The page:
So, yesterday I finished reading ‘The Madras Mangler’, which I thoroughly enjoyed reading. You may find my review in my blog. Today, I had great fun reading ‘Mother’s Love’, which was published by National Geographic Society. The book features inspiring stories about many mothers and their cute babies from Animal Kingdom and stunning pictures of many beautiful animals. ‘Mother’s love’ is a must-read or must-see for every animal lover. I basked in animals’ cuteness and shed tears sporadically as and when I read stories of animals going to great lengths to save their babies from dangers.

How could anyone not gasp with amazement when Scarlett, a cat that entered a building that caught fire five times to rescue her kittens! How could anyone not be amused at the fact that a mommy duck at Vancouver convinced a stranger to rescue her eight ducklings that had fallen into water! How could anyone not wear a smile when the tigress Sita emotionally handled the hostile father of her cubs and slowly introduced her babies to their father, who was a changed-man! There were so many inspiring stories that have been featured in the book and every picture makes it impossible to flip the page. Author Melina Gerosa Bellows writes in Mother’s love that animals are incredibly intelligent and unbelievably affectionate and possessive. Her words reinforced my unconditional love for them.

The book ‘Mother’s Love’ strengthens my belief that every life / animal counts. Perhaps, all those who stage this futile debate on an-animal’s life-is-not-more-important-a-human’s life should read this book and understand the importance of saving an animal’s life. This beautiful planet belongs to Animal Kingdom too and humans have no rights to decide whose value is more important.

When we were once discussing the rampage that a tiger had created when it slipped into a city in Karnataka, an uninformed acquaintance of mine nonchalantly said once, “It is all true that we have encroached upon their habitat. But they should not be creating so much damage to our lives and properties. I’m so glad that a shoot-at-sight order has been given. At any given day, a human life is more important than an animal’s.” He told that in a matter-of-fact tone. I was disgusted and felt so helpless to make such snobbish nincompoops understand that every life on this planet counts and that humans should use their intelligence to co-exist, be considerate and practise love and compassion.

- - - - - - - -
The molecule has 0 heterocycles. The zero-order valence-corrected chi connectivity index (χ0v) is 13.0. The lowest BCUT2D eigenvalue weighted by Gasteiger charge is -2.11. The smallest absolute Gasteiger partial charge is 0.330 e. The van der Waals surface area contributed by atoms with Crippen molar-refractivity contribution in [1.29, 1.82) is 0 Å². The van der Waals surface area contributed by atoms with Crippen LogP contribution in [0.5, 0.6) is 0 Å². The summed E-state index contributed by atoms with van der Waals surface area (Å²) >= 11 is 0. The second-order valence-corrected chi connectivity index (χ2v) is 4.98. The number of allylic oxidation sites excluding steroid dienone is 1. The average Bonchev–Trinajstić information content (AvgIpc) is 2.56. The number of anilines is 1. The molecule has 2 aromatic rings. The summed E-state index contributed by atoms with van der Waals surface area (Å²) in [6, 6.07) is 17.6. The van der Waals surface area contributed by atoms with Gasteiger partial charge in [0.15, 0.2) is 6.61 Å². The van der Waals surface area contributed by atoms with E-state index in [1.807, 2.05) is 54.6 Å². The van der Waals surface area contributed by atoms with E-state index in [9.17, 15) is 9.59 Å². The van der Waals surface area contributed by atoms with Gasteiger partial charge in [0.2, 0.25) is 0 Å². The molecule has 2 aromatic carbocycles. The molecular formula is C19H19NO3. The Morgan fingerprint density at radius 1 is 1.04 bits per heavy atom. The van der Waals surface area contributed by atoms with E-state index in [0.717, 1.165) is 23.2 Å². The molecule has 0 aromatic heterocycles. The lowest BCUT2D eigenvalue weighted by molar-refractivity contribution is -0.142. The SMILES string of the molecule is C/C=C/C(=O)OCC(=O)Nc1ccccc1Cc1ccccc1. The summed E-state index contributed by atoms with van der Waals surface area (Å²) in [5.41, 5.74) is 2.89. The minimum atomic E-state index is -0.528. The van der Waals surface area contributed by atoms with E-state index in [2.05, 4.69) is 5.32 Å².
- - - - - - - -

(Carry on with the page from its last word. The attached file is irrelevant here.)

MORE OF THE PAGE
I strongly recommend ‘Mother’s Love’ to learn how beautiful and intelligent animals are. Parents should certainly make children read this book for they are their future guardians. Regardless of one’s values and principles, one should read this book with an open-mind to see things from animals’ perspectives. For once!

View all my reviews

Five reasons to read 'The Madras Mangler'

The Madras ManglerThe Madras Mangler by Usha Narayanan
My rating: 4 of 5 stars

In November 2013, while I was whimpering about my inability to achieve my reading target for the year, I wanted to help myself cope with the challenge by meeting a few like-minded folks at the Chennai Book Club meet, whom I thought would be a great source of inspiration. As we discussed this and that in the book club meet, an unassuming lady, whom I assumed to be an enthusiastic reader, politely revealed that she had authored a book called ‘The Madras Mangler’, a compelling thriller and she played a catchy trailer of her book. Usha Narayanan, the author of 'The Madras Mangler' and I exchanged our business cards and continued to catch up virtually, thanks to Facebook. When we met, I honestly didn’t have an idea that the high-spirited acquaintance of mine could unleash her creativity to write a page-turner, create a drool-worthy protagonist and feed the reader with twists and turns in almost every page. My husband, who is not a voracious reader, usually struggles to stay with a book till the last page. But much to my surprise, he finished reading ‘The Madras Mangler’ in three days and in between he called in sick. (I still suspect that he took a day off to finish reading the thriller). His unexpected determination to complete reading the book injured my ego. Despite that, it took almost two months for me to have a tryst with ‘The Madras Mangler’ (I surely kicked myself for procrastinating awfully).